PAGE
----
Facebook, Greenpeace partner on renewable energy

Facebook, Greenpeace partner on renewable energy

Summary: Facebook and Greenpeace have partnered to promote clean, renewable energy and improve energy efficiency in data centers. The news follows a large Greenpeace campaign against Facebook.

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TOPICS: Data Centers
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Facebook and Greenpeace today announced a partnership after a feud over where the social networking giant gets its energy from. The truce consists of three parts: the two companies will collaborate on the promotion of renewable energy, encourage major utilities to develop renewable energy generation, as well as develop programs that will enable Facebook users to save energy and engage their communities in clean energy decisions. The two released the following joint statement:

Facebook is committed to supporting the development of clean and renewable sources of energy, and our goal is to power all of our operations with clean and renewable energy. Building on our leadership in energy efficiency (through the Open Compute Project), we are working in partnership with Greenpeace and others to create a world that is highly efficient and powered by clean and renewable energy.

The following is a list of what each has promised as part of their new joint effort:

  • Facebook:
    • Adopting a siting policy that states a preference for access to clean and renewable energy supply
    • Ongoing research into energy efficiency and the open sharing of that technology through the Open Compute Project
    • Ongoing research into clean energy solutions for our future data centers
    • Engaging in a dialogue with our utility providers about increasing the supply of clean energy that power Facebook data centers

  • Greenpeace:
    • Active support for the Open Compute Project, including encouraging companies to join the effort, use the technology, and share their efficiency technology
    • Encouraging utility providers to offer ways for customers to get their utility data, including by joining the partnership with Facebook, NRDC, and Opower
    • Recognize company leadership in advancing best practices in efficiency or sustainability technology through the open source sharing of design and technology advances.

  • Together:
    • Working together to develop and promote experiences on Facebook that help people and organizations connect with ways to save energy and engage their communities in clean energy issues.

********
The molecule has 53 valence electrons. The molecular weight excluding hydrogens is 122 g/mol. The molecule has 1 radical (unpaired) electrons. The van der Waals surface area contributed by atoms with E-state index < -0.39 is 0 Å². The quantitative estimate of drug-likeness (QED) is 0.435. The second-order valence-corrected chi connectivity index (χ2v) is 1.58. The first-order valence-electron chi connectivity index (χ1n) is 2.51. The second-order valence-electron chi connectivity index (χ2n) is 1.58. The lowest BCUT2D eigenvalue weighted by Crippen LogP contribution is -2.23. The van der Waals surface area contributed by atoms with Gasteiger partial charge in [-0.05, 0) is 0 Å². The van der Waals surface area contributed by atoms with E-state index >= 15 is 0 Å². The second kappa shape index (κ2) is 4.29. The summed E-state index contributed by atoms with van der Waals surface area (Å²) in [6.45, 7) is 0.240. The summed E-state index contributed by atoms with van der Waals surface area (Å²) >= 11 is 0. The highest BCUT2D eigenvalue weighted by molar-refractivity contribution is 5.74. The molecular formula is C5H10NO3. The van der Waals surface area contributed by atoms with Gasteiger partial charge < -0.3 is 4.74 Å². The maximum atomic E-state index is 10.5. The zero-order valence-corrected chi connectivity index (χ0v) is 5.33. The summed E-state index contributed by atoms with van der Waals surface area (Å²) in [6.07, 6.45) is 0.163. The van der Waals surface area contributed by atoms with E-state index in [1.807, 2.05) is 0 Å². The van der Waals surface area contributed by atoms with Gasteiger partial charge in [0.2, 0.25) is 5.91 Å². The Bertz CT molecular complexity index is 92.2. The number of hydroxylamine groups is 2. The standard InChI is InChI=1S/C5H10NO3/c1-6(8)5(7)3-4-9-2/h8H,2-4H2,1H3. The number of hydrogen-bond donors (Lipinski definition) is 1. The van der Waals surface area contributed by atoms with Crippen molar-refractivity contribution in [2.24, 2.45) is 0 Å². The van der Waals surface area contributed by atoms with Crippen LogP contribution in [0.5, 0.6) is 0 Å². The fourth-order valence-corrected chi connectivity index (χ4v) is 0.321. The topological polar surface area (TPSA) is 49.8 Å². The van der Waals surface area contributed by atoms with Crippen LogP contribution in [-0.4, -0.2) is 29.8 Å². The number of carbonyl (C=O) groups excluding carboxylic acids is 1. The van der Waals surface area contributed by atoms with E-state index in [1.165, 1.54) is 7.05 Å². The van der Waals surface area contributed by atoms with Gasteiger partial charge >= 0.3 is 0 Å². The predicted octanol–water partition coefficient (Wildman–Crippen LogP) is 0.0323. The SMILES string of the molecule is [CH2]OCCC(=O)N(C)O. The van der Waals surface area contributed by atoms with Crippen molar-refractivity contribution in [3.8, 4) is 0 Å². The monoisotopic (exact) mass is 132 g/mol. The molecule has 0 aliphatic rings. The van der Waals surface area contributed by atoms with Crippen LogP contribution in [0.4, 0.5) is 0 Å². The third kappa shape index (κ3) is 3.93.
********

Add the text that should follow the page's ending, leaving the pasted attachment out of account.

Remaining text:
• Co-hosting roundtables and discussions with experts on energy issues.
    • Jointly engaging other large energy users and producers to address the energy choice they are facing and develop new clean energy rather than recommission coal plants or build new coal plants.

Greenpeace makes extensive use of Facebook to engage its supporters in campaigns – Greenpeace International is the most popular environmental nonprofit organization on the social network with almost 1 million likes. Last year, Greenpeace launched its global Unfriend Coal Campaign, enlisting 700,000 online activists to call on Facebook to power its data centers with clean energy instead of coal.

Greenpeace wasn't happy that Facebook picked a power company that generates most of its electricity from coal to power its Prineville, Oregon data center. The group created a Facebook Page specifically for the campaign, which garnered 180,000 Likes.

As a result of the announcement, the campaign ends today. It's not clear what Greenpeace will do with the Facebook Page though: delete it or just let it die by not updating it anymore? For now, the organization has declared victory on the Page.

"Greenpeace and Facebook will now work together to encourage major energy producers to move away from coal and instead invest in renewable energy. This move sets an example for the industry to follow," Tzeporah Berman, Co-director of Greenpeace's International Climate and Energy Program, said in a statement. "This shift to clean, safe energy choices will help fight global warming and ensure a stronger economy and healthier communities.”

"Facebook looks forward to a day when our primary energy sources are clean and renewable, and we are working with Greenpeace and others to help bring that day closer," Marcy Scott Lynn of Facebook's sustainability program said in a statement. "As an important step, our datacenter siting policy now states a preference for access to clean and renewable energy. Another important step will be to work with Greenpeace to put the power of our platform to use for the environment. Greenpeace has been particularly effective using Facebook to spark environmental awareness and action, we are excited to work with them to explore new ways in which people can use Facebook to engage and connect on the range of energy issues that matter most to them – from their own energy efficiency to access to cleaner sources of energy."

Topic: Data Centers

Emil Protalinski

About Emil Protalinski

Emil is a freelance journalist writing for CNET and ZDNet. Over the years,
he has covered the tech industry for multiple publications, including Ars
Technica, Neowin, and TechSpot.

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